The Holy and Undivided Trinity, One God

By the Rev. Darren Miner

Lectionary Reading

In the Name of the Father, and of the Son, and of the Holy Spirit. Amen.

Irish_cloverThe Episcopal Church has seven principal feasts in its liturgical calendar. As it happens, two of them fall back to back, Pentecost and Trinity Sunday. And since last Sunday was Pentecost, this must be Trinity Sunday. This day is the bane of junior clergy, because all too often senior clergy leave it to their juniors to preach on the mystery of the Trinity. Now, there is a way out: one can always preach on the assigned readings instead. But this Trinity Sunday, I have decided to rise to the occasion and say a few words about the central dogma of the Christian faith. Pray that I don’t stray into heresy!

Before you get too anxious, let me reassure you that you are not expected to understand this doctrine fully. No one does! During the reading of the Athanasian Creed, prescribed in the 1662 prayer book, one was asked to repeat these words: “The Father incomprehensible, the Son incomprehensible, and the Holy Ghost incomprehensible.” George Bernard Shaw was reputed to have added the words: “The whole thing is incomprehensible!” And he had a point; the mystery of God is beyond our understanding. A god that we could fully comprehend would not be the transcendent God of the Bible, but something less.

Given our limitations, why should we even try to understand the nature of God? Well, I can think of two good reasons. One is that we are expected to love the Lord our God with all our heart and all our soul and all our mind. Moreover, how can we say we love someone if we don’t try to know that someone as profoundly as possible? And so, we do our best to understand what God has revealed about the divine nature. The second reason for trying to understand God is to better understand ourselves. The Bible tells us that we are made in the image and likeness of God. In other words, we are made in the image and likeness of the holy and undivided Trinity. And Trinitarian doctrine, far from being a useless theological exercise, helps us understand our true nature and calling.

As many critics of the doctrine have noted, the Bible never uses the word Trinity. But the New Testament does talk about God as Father, God as Son, and God as Holy Spirit. The early Church experienced God in three different ways. And yet, at the same time, the Church firmly believed in the oneness of the Godhead, as expressed throughout the Hebrew Scriptures and as summarized in the Shema, the Jewish pledge of allegiance. Some early theologians dismissed the threeness as appearance only and not as reality. But most theologians firmly believed that both the threeness and the oneness that God had revealed to humankind in salvation history reflected the inner reality of the Godhead. They refused to believe that God dissembled. So they struggled to understand the apparent paradox of the threeness and oneness of God. In the end, the Church Fathers turned to the language of Greek philosophy to express the doctrine of the Trinity. But I will spare you the philosophy lesson!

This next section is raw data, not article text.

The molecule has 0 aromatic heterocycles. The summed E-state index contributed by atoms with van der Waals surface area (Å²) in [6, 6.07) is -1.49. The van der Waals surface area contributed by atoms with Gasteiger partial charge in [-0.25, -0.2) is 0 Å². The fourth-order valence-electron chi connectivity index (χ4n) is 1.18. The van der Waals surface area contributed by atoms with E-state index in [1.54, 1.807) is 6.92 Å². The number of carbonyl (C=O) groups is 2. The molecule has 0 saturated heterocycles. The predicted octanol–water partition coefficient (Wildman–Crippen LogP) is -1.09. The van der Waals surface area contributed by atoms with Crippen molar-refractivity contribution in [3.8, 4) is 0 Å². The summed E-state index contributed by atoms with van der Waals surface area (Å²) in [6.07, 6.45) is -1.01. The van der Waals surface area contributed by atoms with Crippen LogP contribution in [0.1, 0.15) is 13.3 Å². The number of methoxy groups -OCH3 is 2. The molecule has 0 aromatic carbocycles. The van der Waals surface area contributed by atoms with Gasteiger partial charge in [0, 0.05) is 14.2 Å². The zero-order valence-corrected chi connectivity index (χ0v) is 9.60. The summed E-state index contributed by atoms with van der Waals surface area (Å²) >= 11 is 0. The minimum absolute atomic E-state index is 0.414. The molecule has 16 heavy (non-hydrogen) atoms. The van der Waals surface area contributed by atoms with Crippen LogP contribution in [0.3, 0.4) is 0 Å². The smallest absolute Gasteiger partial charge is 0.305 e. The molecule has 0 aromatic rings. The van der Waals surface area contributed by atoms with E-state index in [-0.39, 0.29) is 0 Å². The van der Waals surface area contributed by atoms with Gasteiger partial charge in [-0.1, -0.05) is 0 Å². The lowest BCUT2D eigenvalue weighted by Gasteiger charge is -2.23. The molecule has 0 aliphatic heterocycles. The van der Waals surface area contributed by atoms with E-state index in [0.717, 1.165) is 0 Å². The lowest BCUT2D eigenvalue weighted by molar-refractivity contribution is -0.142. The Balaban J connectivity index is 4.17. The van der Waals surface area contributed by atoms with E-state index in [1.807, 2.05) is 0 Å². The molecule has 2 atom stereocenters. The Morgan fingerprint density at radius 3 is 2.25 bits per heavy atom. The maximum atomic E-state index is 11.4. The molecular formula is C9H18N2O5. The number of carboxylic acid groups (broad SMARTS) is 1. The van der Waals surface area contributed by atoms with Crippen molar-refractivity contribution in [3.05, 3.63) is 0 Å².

It took over three centuries of heated debate to iron out an understanding that we might charitably call “the least wrong.” Many approaches were eventually condemned as heresy, because they either overemphasized the threeness or they overemphasized the oneness. For those not versed in Greek philosophy, the Church Fathers often used everyday metaphors and similes to help explain the Trinity. For example, the Trinity is like a three-leaf clover; or the Trinity is like water that can take the form of ice, liquid, or vapor; or my favorite, the Trinity is like three flaming torches, whose flames are combined and which burn as a single flame. But each of these similes ultimately fails if pushed too far and results in an incomplete and unbalanced understanding of God’s nature, in other words, in heresy. The Eastern Church attempted to pictorially represent the Holy Trinity as the three angels that visited Abraham and Sarah, united as one in a common meal. I love this icon! Even so, it seems to me that the threeness of the angels outweighs the oneness of the shared meal in this icon. (Clearly, the Orthodox disagree.)